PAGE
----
How To Measure Head Circumference Sd

0 1 2 3 4 5 6 7 8 9 10 11 12 13 14 15 16 Age from birth (years)

Figure 8.31 Ratio of palm width to palm length, both sexes, birth to 16 years. From Snyder et al. (1975), and Malina et al. (1973), by permission.

Thumb Position, Placement, and Range of Movement Thumb Position, Placement, and Range of Movement

Introduction

The position, placement, and range of movement of the thumb may be unusual. Photographs often delineate deviation from the norm better than measurement; however, the two methods presented below have been established to describe unusual thumbs.

The size of the thumb should also be assessed. If the tip of the thumb is below the proximal crease at the base of the index finger when the thumb is held parallel to the hand, then the thumb is either hypoplastic or low set; if the tip of the thumb is above the interphalangeal joint of the index finger, it is too long or digitalized.

Method 1. Thumb Placement Index

Definition Ratio of the distance between

(1) the distance between the proximal flexion crease (A) at the base of the index finger and the distal insertion (B) of the thumb (Fig. 8.32a) and

(2) the distance between the proximal crease (a) at the base of the index finger and the distal flexion crease (b) at the wrist (Fig 8.32b)

Landmarks The first measurement (1) is taken on the lateral aspect of the index finger: Measure from the proximal crease at the base of the index finger to the basal crease of the thumb insertion. The second measurement (2) is taken from the proximal crease at the base of the index finger, on the palmar aspect, to the distal flexion crease at the wrist.

Instruments Tape-measure, calipers, or clear ruler.

Position Maintain the thumb in 90 degrees abduction.

Remarks If the thumb is digitalized, it may not be possible to abduct it to 90 degrees, but the creases will probably still be identifiable.

Alternative Draw around the hand with the thumb held in 90 degrees abduction and measure between the points mentioned.

Figure 8.32(a-b) Measuring thumb placement.

Method 2. Angle of Thumb Attachment

Definition The angles of movement of the thumb (Fig. 8.33).

Landmarks With the hand at rest on a flat surface, palm up, fingers parallel, and thumb extended and abducted away from the palm as far as possible comfortably, draw an imaginary line through the main axis of the index finger and another imaginary line through the main axis of the index finger and another imaginary line through the main axis of the thumb. Measure the angle made by the imaginary lines (Fig 8.33a). Keeping the same hand position with the palm up, pick the thumb up from the flat surface and, keeping the thumb fully extended, rotate the thumb toward the palm, and measure the angle made by the thumb from the flat surface (Fig 8.33b).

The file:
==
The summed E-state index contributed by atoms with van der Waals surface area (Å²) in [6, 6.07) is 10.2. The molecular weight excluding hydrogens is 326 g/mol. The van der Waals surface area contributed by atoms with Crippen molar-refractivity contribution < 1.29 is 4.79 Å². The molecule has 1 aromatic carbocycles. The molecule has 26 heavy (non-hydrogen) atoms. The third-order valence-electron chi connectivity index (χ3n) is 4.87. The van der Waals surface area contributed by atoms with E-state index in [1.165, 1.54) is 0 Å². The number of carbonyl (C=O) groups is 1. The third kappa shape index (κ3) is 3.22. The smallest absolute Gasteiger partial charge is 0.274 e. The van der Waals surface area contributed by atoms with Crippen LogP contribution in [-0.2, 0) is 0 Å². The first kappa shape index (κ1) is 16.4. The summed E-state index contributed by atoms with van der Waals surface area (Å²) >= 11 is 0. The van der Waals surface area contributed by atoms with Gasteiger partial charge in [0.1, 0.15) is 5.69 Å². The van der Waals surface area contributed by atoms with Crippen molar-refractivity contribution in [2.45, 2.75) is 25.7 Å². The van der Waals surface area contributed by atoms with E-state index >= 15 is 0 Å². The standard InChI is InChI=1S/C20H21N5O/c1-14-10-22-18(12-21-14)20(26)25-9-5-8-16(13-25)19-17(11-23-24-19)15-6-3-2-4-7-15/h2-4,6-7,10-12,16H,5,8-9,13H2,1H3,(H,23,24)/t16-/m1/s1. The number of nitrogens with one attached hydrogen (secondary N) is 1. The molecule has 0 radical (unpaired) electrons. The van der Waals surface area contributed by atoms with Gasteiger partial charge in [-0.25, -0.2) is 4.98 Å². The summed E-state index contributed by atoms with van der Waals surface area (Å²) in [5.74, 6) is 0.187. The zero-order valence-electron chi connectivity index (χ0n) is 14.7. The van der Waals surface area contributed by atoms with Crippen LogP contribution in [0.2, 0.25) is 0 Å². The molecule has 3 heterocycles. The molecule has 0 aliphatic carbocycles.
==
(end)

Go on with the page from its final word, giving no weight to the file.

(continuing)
If either of the angles is greater than 90 degrees or less than 75 degrees, abnormal thumb joint movement is present.

Instruments A goniometer, or "eyeball estimate" of the angle between the two lines.

Figure 8.33(a-b) Measuring the angles of thumb attachment.

Position Keep hand palm up and flat against a hard surface with fingers parallel. Keep thumb fully extended as it moves through its range of motion.

Remarks These measurements reflect thumb placement and flexibility. Total Lower Limb Length

Definition Total length of the lower limb (including leg and foot).

Landmarks In older children and adults, the total lower limb length is measured from the greater trochanter to the plane of the sole of the foot (floor) (Fig. 8.34). Traditionally, in infants, leg length has been measured

Figure 8.34 Measuring total lower limb length.

Figure 8.34 Measuring total lower limb length.

from the greater trochanter of the femur to the lateral malleolus of the ankle along the lateral aspect of the leg (total lower limb lengths are not available).

Instruments Tape-measure or calipers.

Position Infants may be measured lying supine or prone. Older children and adults are usually measured standing upright with the legs parallel.

Alternative In Children and adults, lower limb length can be calculated from total body length by subtracting upper segment or sitting height, although this is not as accurate as direct measurement.

Remarks By tradition leg length in infants is measured only to the ankle. The newborn graphs reflect that measurement rather than total lower limb length (Fig. 8.35). Values for older children are shown in Figs. 8.36 and 8.37.

In individuals with contractures or genu valgum or varum, the tape has to be worked along the leg to give an accurate estimate of total leg length.

X-ray measurements are more precise to assess bone length.

The highest point of the trochanter may be difficult to find in obese individuals. It then may be helpful to ask the patient to bend forward and thus estimate the trochanter point.

Lower limbs account for approximately one-third of length at birth; by five years, the lower limbs account for one-half of height, and by adulthood, more than one-half the total height.

Pitfalls In infants the sum of the upper and lower leg measurements, as demonstrated in this book do not equal total limb measurement. Leg length is not equivalent to lower segment, which is measured from the pubis to the plane of the sole (i.e., floor).

Gestational age (weeks)

Figure 8.35 Leg length at birth. From Merlob et al. (1984b), by permission.

Gestational age (weeks)

Figure 8.35 Leg length at birth. From Merlob et al. (1984b), by permission.

Pregnancy And Childbirth

Pregnancy And Childbirth

If Pregnancy Is Something That Frightens You, It's Time To Convert Your Fear Into Joy. Ready To Give Birth To A Child? Is The New Status Hitting Your State Of Mind? Are You Still Scared To Undergo All The Pain That Your Best Friend Underwent Just A Few Days Back? Not Convinced With The Answers Given By The Experts?

Get My Free Ebook


Post a comment